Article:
Let’s go back to blogging basics today, shall we? Today we want to talk about your blog navigation bar. You know, the little menu area at the top of your website, above the fold, that helps readers and site visitors, you guessed it, navigate your website? You probably set this up when you first launched your website and haven’t evaluated it in a while. While a navigation bar and mobile menu are standard on almost all blog designs custom or premade templates, it’s such an important part of your business, and here’s why.
The navigation bar or mobile menu helps your reader navigate your content. And this is something you want to be easy and get your audience right into your best, most consistent, content. Let’s dive into what to include in your website navigation for a good user experience, and to help increase page views.
What To Include In Your Blog Navigation Bar
Most importantly, you want your navigation bar to be easy to read and understand. It should be able to provide anyone that visits your site easy access to the content on your website and highlight your niche. So after you read this blog post, head to your own website and do an audit of your own navigation bar and be sure you’re providing all the proper information and links necessary for success.
Your Main Content Categories
Be sure your navigation bar reflects the bulk of your content. For example: if you are a food blogger, your top food categories should be easy to find/click in your drop-down menu or navigation area. Don’t make people work kind to find the good stuff you want them to see. Same goes for fashion! If you have only written a handful of home decor posts, no need to put this in your main navigation.
You can utilize drop down menus to further expand on your topics if you write a lot within each one. This is great for a lifestyle blogger who may cover many topics. Put the main overarching topics like style, or life, in the navigation, and then you can further expand on the topics in a drop down. So your style may include “fall/winter” and “spring/summer”.
Leave The About Page, Press Page and Contact Page OUT!
First, it’s time to consolidate things. No need to have a separate page for About, Contact, Press, and so on. You can put everything together in one big beautiful page. You can see our About Page here which includes all that information and more!
Second, these pages shouldn’t be in your navigation at the top. Period. Move this to your footer as these pages are typically the least visited on a website. If someone is on your site, they should get a feel of what you’re “about” by simply consuming your content. And if they aren’t, then you’ve got to figure out your WHY! But these pages should not take up valuable real estate in that navigation. They are not popular pages on your site, so you should simply pop them in a footer menu. Many pre-made themes come with this option!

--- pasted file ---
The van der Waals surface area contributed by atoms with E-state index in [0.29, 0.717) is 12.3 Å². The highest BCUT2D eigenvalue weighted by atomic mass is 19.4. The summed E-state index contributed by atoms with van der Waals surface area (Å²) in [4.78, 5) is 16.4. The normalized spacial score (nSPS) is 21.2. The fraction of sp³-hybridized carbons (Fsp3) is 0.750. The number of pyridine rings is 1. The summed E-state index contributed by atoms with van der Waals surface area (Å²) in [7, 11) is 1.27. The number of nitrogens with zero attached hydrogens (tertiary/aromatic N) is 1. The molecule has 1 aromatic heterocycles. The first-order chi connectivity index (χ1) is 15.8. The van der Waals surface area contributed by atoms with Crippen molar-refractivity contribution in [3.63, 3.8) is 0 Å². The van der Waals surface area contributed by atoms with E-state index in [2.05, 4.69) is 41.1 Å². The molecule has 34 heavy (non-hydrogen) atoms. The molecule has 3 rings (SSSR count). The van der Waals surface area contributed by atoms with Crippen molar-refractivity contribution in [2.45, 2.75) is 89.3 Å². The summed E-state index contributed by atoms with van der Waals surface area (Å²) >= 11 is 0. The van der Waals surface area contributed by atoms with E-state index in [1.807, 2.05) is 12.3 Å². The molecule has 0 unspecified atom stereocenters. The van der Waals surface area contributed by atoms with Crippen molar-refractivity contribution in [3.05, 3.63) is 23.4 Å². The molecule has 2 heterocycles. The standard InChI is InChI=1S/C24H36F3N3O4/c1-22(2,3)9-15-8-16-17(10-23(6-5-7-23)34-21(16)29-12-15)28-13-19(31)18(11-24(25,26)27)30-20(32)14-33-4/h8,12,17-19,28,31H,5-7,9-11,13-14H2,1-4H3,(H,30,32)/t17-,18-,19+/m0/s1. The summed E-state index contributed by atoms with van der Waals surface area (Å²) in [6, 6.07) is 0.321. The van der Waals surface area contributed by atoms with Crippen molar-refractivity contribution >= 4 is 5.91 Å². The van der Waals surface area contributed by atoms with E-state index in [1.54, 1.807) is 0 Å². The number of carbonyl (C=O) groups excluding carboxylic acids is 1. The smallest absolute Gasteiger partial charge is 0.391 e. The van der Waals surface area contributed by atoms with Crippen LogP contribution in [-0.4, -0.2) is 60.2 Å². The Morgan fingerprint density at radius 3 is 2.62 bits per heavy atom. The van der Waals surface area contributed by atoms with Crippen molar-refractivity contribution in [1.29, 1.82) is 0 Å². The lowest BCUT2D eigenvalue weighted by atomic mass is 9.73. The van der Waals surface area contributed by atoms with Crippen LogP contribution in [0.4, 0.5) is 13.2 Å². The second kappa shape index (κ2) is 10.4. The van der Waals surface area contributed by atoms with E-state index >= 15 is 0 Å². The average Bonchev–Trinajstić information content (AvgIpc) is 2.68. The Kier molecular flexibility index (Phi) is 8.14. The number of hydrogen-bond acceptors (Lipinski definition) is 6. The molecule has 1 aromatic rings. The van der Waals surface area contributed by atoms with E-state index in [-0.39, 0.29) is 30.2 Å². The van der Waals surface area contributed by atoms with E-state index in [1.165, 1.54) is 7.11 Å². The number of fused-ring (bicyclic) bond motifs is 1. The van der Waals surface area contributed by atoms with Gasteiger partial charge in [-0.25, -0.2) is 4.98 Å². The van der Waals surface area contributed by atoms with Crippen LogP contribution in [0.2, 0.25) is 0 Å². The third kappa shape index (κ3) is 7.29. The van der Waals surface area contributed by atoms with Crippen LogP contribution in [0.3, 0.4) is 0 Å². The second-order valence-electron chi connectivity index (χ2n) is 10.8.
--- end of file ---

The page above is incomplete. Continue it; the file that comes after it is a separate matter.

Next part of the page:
If you don’t have a footer, you can pop your ABOUT page in the navigation on the FAR right so it’s the last thing a visitor would click. No need for this to take up valuable real estate on your website.
A Search Button
A search button that is easy to find and works. Make sure you have this on both desktop and mobile. You want your visitors to be able to easily find what they’re looking for.
Social Media Icons
Make sure your social media buttons or icons are easily visible. If a brand or new reader comes on to your site and wants to learn more about you on other platforms, make it easy for them to find you! Also, be sure each of your social icons leads to the correct page. This is a simple audit you should be doing each season. And lastly, make sure you’re only sharing social media platforms that you actively post to. If you haven’t posted to Twitter in 3 years, time to remove it. And if you started posting to TikTok, time to add the icon to your navigation!
This may seem like a no brainer, but trust me, it needs to be said. Make sure your logo, site title, whatever it is that you call yourself, in your navigation. And make sure this is linked to your homepage. This should act as your “home” button so that if a reader is anywhere on your site, they can get back to your homepage by simply clicking your logo. When you can make your logo clickable, you can remove the need to have a “home” category in your navigation. Which is a big win if you cover home content because it does get confusing!
Don’t Forget These Navigation Bar Tips If You’re A Blogger
Check your navigation bar on both desktop and mobile so you can ensure it’s easy to use on both devices. Click on everything to ensure it all functions properly.
We like a sticky navigation which basically keeps your navigation at the top of the screen no matter how far you’re scrolling. This makes it easy to explore other categories as a reader.
Check the contrast of your text and background colors. This is often overlooked and can make a huge difference in the user experience. Ensure your text is easy to read and that the background color and text color don’t look too similar. We want to clearly see text!
What other items do you feel should be included in a navigation bar? Did you find any mistakes in your own blog’s menu? Let us know in the comments below!